Selfie Culture Killed An Endangered Dolphin

One of two rare Franciscana dolphins perished in Argentina after a mob of selfish tourists ripped it from the ocean just to capture cute selfies.

The obsession with selfies has become extremely dangerous. Recently, we’ve seen an influx of accidental deaths for the sake of taking the perfect selfie and we’ve seen crisis situations exploited for a memorable selfie, such as a recent event in which socialites posed in cute, fun photos wearing refugee emergency blankets.

The dangers of selfie culture have been taken to a new low as a group of tourists in Argentina killed a Franciscana dolphin while passing it around in the hot sun for photos.


A photo posted by Maarttina????? (@martudiiaz) on

Franciscanas are small, rare dolphins that are unable to spend as long out of the water as some of their larger counterparts.

"They have very thick and greasy skin that provides warmth, so the weather will quickly cause dehydration and death,” an environmentalist from the Vida Silvestre Foundation wrote online in response to the troubling incident.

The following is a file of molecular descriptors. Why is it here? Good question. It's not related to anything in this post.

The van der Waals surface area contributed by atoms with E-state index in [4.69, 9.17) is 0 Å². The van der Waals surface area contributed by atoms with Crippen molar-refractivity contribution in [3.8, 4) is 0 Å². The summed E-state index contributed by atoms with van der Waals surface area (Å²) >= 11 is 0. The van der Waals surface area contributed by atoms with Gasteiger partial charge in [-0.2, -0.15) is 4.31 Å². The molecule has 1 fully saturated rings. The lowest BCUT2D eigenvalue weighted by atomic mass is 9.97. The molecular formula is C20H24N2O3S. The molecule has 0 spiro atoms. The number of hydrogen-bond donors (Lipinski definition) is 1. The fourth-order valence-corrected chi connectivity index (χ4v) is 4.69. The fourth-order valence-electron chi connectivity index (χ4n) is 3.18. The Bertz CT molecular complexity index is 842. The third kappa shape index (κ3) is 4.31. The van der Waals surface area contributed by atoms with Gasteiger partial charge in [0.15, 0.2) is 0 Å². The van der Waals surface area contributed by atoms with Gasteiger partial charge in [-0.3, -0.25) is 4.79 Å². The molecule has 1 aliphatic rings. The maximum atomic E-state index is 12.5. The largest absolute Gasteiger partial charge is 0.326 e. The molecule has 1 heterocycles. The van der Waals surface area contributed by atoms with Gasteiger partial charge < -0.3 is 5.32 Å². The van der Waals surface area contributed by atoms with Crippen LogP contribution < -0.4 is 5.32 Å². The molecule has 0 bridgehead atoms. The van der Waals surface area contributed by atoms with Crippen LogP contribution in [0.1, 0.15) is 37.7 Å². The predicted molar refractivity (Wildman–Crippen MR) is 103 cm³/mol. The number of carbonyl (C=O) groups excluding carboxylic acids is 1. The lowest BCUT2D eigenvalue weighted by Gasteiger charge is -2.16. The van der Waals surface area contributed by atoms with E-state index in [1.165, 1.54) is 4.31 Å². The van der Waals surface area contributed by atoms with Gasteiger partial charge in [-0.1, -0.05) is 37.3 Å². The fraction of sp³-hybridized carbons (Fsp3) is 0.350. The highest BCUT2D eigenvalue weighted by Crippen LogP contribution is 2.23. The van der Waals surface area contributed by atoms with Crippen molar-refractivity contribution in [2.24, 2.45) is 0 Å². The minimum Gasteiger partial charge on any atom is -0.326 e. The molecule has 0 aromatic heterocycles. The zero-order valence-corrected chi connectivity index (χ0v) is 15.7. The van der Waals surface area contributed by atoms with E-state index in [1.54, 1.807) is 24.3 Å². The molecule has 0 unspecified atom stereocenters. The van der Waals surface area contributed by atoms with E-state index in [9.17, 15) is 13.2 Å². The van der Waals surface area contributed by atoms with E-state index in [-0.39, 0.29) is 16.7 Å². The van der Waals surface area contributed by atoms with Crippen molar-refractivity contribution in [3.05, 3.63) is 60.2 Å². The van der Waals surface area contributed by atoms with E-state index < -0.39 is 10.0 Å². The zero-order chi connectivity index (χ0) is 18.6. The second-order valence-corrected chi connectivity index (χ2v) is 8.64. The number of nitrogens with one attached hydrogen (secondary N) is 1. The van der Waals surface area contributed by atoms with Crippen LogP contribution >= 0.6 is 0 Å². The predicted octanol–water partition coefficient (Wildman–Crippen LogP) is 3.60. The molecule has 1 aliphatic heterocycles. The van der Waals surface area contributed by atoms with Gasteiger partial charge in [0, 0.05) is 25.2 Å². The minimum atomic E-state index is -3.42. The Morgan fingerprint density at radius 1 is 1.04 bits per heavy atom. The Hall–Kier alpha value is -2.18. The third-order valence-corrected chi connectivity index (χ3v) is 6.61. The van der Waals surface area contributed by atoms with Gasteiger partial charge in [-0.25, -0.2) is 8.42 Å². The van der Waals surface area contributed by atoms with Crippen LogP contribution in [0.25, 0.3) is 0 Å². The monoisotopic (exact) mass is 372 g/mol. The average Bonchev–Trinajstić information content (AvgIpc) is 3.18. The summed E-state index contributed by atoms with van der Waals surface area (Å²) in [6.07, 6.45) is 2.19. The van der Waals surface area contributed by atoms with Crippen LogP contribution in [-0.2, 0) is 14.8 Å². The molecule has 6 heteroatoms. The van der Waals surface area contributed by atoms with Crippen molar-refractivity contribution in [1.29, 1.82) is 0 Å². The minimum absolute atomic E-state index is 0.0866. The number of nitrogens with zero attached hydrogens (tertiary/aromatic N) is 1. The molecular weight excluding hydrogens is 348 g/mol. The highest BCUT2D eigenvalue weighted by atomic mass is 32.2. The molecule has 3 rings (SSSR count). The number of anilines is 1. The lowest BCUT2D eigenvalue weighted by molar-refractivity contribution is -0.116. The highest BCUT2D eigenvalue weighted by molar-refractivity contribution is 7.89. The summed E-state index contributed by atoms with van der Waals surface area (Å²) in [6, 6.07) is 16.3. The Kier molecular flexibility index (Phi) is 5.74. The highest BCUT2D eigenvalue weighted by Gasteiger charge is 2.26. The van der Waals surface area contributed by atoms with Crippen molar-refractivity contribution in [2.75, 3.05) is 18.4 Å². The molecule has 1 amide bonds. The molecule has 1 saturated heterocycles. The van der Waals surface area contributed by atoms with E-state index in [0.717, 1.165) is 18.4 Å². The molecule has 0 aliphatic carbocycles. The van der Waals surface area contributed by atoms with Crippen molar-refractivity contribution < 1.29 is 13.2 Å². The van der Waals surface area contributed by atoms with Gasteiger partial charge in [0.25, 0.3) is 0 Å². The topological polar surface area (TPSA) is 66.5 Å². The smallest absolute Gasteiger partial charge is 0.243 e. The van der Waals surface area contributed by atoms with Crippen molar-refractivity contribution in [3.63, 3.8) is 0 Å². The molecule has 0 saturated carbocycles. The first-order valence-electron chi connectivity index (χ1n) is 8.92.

Two of them were pulled from the waves near an Argentinian resort and taken to shore where a crowd of people began to take turns holding them in their selfies.

As a result, one of the defenseless dolphins died.

“At least one of these dolphins suffered a horrific, traumatic and utterly unnecessary death, for the sake of a few photographs,” a spokesperson from the World Animal Protection group told ABC in Australia, condemning the despicable incident. “This terribly unfortunate event is an example of the casual cruelty people can inflict when they use animals for entertainment purposes.”

The tourists ultimately discarded the dolphin’s body on the beach once they were done with it, allowing it to die of dehydration and continuing to snap photos of its lifeless body. No one even considered before it took its last breath that there could have been a chance for survival if someone put it back in the water where it belonged.

There are only about 30,000 of the Franciscana subspecies remaining on the planet, according to The Daily Beast and they are considered vulnerable for extinction — meaning, their species can’t afford to lose members for the sake of social media likes.

Destruction of animals isn’t the type of thing you want to get attention for. Now that the world knows these tourists killed this innocent creature, they won’t get much positive feedback on the photos they so desperately needed to capture.

Banner / Thumbnail : Pixabay / MabelAmber

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